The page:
Speculating on our own futures

Max Haiven

Almost every institution of the capitalist economy has moved away from the production of goods and services and has been re-oriented towards speculative economic growth, meaning ‘weird’ financial games, that allow you to create money out of money out of money. This can been seen by the clearly increasing power of investment banks, hedge funds, private equity firms, the rise of derivative trading and other forms of global networked forms of finance over the global economy.  The deepest concern about this turn is that each one of us is encouraged to do the job of financialization in his/her own life, community or social institutions. Education, for example, has become a commodity not only in the sense that it is very costly and urges young people to buy into the debt system but also in the way we ourselves see it as an ‘investment’ for our future. Art schools in particular equip students with skills (not just techniques, but personal skills, a character, if you want) that can be traded in art markets. We have come to the point where we understand ourselves and all our relationships as assets to be leveraged as containers of human capital and we speculate on that. Max believes that trying to find a balance between participation in the financialized economy and at the same time carving out a space within capital that will allow us to exit the relations of exploitation and dependency, is a very fine line to walk. He advised us that there is two ways to go, that might be also in combination. One of them is to see it as a form of economic self-defence whose aim is that cultural producers and the precariat regain some of the means of social reproduction, and/or as a form of creation of new relationships, subjectivities and cooperation outside the capitalist economy. Perhaps a possible way to breakthrough is not thinking of the positive affect of the project but of the negative one, the one that makes us uncomfortable, that creates some friction. That too, can be a form of commons.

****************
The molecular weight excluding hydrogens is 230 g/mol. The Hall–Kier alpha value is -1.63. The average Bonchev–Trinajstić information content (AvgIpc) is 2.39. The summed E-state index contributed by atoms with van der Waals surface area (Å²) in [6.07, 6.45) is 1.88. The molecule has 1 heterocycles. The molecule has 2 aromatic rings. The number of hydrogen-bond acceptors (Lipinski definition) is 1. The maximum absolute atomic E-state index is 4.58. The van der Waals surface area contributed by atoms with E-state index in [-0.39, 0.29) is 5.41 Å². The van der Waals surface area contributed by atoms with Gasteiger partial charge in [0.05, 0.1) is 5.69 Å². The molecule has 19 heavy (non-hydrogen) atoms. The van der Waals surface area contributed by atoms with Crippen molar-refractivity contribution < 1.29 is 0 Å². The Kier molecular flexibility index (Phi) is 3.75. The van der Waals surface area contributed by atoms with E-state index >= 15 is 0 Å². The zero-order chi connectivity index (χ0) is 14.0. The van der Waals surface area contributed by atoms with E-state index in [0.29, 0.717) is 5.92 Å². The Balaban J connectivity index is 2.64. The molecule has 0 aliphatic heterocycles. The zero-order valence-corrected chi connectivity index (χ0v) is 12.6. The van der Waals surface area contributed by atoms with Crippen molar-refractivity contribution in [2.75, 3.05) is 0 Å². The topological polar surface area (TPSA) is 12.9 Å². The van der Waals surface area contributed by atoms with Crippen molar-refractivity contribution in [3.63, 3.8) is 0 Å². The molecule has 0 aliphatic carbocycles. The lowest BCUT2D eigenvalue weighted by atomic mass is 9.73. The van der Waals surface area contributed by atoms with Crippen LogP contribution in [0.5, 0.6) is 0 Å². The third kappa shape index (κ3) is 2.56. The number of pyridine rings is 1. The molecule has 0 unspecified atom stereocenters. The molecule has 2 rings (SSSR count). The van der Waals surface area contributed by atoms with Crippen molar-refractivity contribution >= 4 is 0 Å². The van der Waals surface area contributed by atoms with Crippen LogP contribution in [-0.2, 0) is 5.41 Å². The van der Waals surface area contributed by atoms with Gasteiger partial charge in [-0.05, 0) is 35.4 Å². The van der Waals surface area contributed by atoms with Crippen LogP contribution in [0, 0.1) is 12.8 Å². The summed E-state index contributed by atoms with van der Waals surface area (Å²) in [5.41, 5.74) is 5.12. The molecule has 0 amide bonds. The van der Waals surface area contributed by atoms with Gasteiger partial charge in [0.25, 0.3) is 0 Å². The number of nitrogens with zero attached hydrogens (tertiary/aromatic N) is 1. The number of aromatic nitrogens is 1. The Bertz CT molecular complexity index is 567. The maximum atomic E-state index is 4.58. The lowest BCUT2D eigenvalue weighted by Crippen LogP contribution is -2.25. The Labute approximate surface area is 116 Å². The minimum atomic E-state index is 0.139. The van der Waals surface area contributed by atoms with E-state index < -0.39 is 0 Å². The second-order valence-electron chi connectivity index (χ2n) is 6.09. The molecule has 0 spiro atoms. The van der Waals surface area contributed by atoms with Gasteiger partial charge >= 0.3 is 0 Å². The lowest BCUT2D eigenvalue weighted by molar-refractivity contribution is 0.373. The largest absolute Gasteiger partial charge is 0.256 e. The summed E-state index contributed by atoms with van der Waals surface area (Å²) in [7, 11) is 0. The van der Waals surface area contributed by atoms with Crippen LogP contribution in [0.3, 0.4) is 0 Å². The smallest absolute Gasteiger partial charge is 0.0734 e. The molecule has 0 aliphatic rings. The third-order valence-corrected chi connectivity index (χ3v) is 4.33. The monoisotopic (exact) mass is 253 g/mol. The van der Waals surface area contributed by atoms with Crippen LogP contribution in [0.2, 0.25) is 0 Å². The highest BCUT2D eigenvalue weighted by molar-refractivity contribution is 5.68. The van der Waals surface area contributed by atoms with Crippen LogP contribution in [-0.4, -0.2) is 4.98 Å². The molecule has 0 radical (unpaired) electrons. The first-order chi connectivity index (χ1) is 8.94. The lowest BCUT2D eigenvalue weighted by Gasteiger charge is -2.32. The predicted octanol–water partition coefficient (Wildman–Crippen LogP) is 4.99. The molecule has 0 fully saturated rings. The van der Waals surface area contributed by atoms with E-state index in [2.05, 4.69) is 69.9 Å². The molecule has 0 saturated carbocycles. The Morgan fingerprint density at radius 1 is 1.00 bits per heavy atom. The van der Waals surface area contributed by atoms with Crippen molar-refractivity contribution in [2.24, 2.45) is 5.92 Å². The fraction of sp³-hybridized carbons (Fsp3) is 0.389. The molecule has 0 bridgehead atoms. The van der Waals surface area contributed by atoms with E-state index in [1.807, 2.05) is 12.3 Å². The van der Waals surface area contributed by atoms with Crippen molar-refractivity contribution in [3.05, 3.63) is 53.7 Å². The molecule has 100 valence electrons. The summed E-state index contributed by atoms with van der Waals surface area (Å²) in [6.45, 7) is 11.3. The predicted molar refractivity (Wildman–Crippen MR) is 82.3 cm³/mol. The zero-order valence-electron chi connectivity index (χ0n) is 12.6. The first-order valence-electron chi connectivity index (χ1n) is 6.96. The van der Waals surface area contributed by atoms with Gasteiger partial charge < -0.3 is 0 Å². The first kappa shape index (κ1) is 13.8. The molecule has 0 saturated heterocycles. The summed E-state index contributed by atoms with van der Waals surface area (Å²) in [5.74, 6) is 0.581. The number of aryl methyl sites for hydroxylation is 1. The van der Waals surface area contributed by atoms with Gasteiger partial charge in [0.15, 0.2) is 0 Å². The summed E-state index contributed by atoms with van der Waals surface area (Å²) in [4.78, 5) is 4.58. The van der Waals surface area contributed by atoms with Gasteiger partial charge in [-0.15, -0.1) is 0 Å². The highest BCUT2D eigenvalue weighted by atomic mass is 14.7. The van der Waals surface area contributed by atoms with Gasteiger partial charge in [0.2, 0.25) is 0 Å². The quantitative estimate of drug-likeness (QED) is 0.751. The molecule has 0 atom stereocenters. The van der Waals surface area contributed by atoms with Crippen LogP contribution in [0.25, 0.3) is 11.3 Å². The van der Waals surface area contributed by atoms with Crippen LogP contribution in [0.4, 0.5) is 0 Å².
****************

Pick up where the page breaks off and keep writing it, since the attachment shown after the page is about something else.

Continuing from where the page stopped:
Max Haiven

Max Haiven is a writer, teacher and organizer, and an Assistant Professor in the Division of Art History and Critical Studies at the Nova Scotia College of Art and Design in K’jipuktuk in Mi’kma’ki (Halifax, Canada).  His research focuses on themes including the financialization of society and culture, social movements and the radical imagination, the politics and economics of culture, critical art practices, and social and cultural theory. He writes articles for both academic and general audiences and has been published in venues including Truth-Out, Dissident Voice, Social Text, Cultural Studies, Cultural Politics and Interface: A Journal For and About Social Movements . He is author of the books Crises of Imagination, Crises of Power: Capitalism, Creativity and the Commons (Zed Books, 2014), The Radical Imagination: Social Movement Research in the Age of Austerity (with Alex Khasnabish, Zed Books, 2014) and Cultures of Financialization: Fictitious Capital in Popular Culture and Everyday Life (Palgrave Macmillan, 2014).